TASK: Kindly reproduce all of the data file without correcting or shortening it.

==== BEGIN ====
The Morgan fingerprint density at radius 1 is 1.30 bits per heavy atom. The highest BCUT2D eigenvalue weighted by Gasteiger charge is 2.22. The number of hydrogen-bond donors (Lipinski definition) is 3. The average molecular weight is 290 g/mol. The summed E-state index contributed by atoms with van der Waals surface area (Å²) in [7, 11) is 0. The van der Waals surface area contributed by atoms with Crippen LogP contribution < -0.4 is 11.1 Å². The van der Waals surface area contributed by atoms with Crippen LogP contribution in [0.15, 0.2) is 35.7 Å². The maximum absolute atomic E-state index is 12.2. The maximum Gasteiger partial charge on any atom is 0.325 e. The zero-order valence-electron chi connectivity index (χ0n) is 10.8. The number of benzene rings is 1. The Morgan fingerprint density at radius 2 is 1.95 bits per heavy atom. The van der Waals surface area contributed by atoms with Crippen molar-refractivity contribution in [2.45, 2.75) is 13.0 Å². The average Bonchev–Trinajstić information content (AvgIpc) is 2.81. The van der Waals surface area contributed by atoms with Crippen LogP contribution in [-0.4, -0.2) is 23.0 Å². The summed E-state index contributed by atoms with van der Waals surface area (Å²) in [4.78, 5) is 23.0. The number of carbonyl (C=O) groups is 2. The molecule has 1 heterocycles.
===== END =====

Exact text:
The Morgan fingerprint density at radius 1 is 1.30 bits per heavy atom. The highest BCUT2D eigenvalue weighted by Gasteiger charge is 2.22. The number of hydrogen-bond donors (Lipinski definition) is 3. The average molecular weight is 290 g/mol. The summed E-state index contributed by atoms with van der Waals surface area (Å²) in [7, 11) is 0. The van der Waals surface area contributed by atoms with Crippen LogP contribution < -0.4 is 11.1 Å². The van der Waals surface area contributed by atoms with Crippen LogP contribution in [0.15, 0.2) is 35.7 Å². The maximum absolute atomic E-state index is 12.2. The maximum Gasteiger partial charge on any atom is 0.325 e. The zero-order valence-electron chi connectivity index (χ0n) is 10.8. The number of benzene rings is 1. The Morgan fingerprint density at radius 2 is 1.95 bits per heavy atom. The van der Waals surface area contributed by atoms with Crippen molar-refractivity contribution in [2.45, 2.75) is 13.0 Å². The average Bonchev–Trinajstić information content (AvgIpc) is 2.81. The van der Waals surface area contributed by atoms with Crippen LogP contribution in [-0.4, -0.2) is 23.0 Å². The summed E-state index contributed by atoms with van der Waals surface area (Å²) in [4.78, 5) is 23.0. The number of carbonyl (C=O) groups is 2. The molecule has 1 heterocycles.